Say cheese! These grinning animals are ready for their close up.
1. Bactrian Camel
Camels are known for their large lower teeth, which continuously grow throughout their lifetimes. Their lips are also capable of grasping and seizing, which also means they can pull them back to show off their smiles.
2. Whitetail Deer
This toothless smile isn’t quite as toothless as it seems. Deer only have incisors on the bottom jaw, often covered by the lower lip, which is why you’ll see them pulling at grass rather than cutting it with their teeth. The gummy grin might make him look a little like your grandpa without his dentures, but the spots on his back indicate that this guy is still a fawn.
3. Beluga Whale
Belugas are often referred to as sea canaries, because of their ability to mimic other sounds and their use of singing as a form of communication. Don’t let those big, flat teeth fool you though: the beluga whale doesn’t actually chomp down on its food — it swallows it whole!
4. Crested Black Macaque
While “yawning” is a normal way for the crested black macaque to show its dominance among its group, this guy is actually letting his friends know that he comes in peace. Males bare their teeth like this to let others know that they have no aggressive intentions.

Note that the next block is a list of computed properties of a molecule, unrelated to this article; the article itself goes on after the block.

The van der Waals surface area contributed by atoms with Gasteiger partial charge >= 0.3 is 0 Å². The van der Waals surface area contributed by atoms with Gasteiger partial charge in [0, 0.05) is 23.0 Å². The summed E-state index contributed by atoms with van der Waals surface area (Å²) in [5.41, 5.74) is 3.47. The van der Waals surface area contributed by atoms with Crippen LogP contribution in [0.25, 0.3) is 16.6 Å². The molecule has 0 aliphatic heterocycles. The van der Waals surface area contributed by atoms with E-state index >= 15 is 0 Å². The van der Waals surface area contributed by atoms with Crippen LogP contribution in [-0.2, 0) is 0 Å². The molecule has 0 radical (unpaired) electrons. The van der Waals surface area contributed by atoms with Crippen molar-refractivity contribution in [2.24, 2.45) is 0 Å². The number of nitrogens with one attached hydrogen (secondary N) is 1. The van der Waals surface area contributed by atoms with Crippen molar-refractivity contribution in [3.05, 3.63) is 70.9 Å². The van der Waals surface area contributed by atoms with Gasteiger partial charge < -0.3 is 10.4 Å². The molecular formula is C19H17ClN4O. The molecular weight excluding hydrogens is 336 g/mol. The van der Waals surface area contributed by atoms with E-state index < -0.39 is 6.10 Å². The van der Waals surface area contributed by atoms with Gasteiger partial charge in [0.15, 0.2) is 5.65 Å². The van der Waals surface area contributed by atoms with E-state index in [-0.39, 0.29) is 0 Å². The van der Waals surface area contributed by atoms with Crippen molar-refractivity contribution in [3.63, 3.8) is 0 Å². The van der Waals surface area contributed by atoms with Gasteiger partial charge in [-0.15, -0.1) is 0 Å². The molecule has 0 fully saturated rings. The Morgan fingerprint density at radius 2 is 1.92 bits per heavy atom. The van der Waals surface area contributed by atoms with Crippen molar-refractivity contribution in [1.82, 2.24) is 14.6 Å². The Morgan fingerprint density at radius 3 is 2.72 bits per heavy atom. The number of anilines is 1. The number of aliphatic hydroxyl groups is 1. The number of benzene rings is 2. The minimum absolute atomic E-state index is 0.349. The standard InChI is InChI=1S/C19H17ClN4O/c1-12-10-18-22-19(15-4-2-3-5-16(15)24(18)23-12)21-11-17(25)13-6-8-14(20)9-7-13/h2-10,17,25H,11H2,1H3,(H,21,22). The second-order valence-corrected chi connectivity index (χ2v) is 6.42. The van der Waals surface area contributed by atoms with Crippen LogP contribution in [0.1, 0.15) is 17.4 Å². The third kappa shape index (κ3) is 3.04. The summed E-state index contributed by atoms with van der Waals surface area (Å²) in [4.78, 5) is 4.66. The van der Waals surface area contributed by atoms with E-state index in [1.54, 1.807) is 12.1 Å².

5. Bubblegum Corn Snake
Who says snakes can’t be cute? This little guy is telling a different story, that’s for sure! You can’t tell from this picture, but there are sharp fangs hiding in there, waiting for any threats or danger. Corn snakes are constrictors, though, meaning they don’t depend on venom to catch their prey.
6. Thornback Ray
The thornback ray is hiding anywhere between 36 to 44 rows of teeth behind that smile. They use them to feed on small crustaceans and fish along the ocean floor and, when a tooth is worn down, it just gets replaced by another tooth in the next row.
“What goes black, white, black, white? A panda rolling down a hill!” This baby panda has all the jokes. Don’t let sharp fangs scare you, though — pandas spend most of their time chomping away on bamboo. But when they occasionally stray from their plant-based diet, they do have the benefit of the largest set of molars of any carnivore on Earth.